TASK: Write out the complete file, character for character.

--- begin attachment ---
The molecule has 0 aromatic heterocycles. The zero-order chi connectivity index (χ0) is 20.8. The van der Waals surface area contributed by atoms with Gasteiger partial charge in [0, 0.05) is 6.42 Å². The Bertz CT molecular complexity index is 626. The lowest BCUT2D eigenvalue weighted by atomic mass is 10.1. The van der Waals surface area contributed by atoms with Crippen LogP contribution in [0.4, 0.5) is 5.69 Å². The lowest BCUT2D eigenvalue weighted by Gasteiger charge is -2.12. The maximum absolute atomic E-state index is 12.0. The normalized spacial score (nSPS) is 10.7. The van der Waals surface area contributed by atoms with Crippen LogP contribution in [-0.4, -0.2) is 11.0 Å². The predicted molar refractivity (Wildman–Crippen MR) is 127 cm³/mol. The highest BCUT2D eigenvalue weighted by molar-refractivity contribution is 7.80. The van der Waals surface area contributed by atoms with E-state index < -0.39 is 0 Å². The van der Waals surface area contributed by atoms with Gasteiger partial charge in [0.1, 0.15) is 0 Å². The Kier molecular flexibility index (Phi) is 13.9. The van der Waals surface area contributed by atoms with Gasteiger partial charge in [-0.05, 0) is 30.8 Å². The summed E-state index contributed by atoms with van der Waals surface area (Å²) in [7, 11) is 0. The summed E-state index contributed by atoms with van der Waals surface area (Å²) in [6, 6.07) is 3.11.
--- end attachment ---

The molecule has 0 aromatic heterocycles. The zero-order chi connectivity index (χ0) is 20.8. The van der Waals surface area contributed by atoms with Gasteiger partial charge in [0, 0.05) is 6.42 Å². The Bertz CT molecular complexity index is 626. The lowest BCUT2D eigenvalue weighted by atomic mass is 10.1. The van der Waals surface area contributed by atoms with Crippen LogP contribution in [0.4, 0.5) is 5.69 Å². The lowest BCUT2D eigenvalue weighted by Gasteiger charge is -2.12. The maximum absolute atomic E-state index is 12.0. The normalized spacial score (nSPS) is 10.7. The van der Waals surface area contributed by atoms with Crippen LogP contribution in [-0.4, -0.2) is 11.0 Å². The predicted molar refractivity (Wildman–Crippen MR) is 127 cm³/mol. The highest BCUT2D eigenvalue weighted by molar-refractivity contribution is 7.80. The van der Waals surface area contributed by atoms with E-state index < -0.39 is 0 Å². The van der Waals surface area contributed by atoms with Gasteiger partial charge in [0.1, 0.15) is 0 Å². The Kier molecular flexibility index (Phi) is 13.9. The van der Waals surface area contributed by atoms with Gasteiger partial charge in [-0.05, 0) is 30.8 Å². The summed E-state index contributed by atoms with van der Waals surface area (Å²) in [7, 11) is 0. The summed E-state index contributed by atoms with van der Waals surface area (Å²) in [6, 6.07) is 3.11.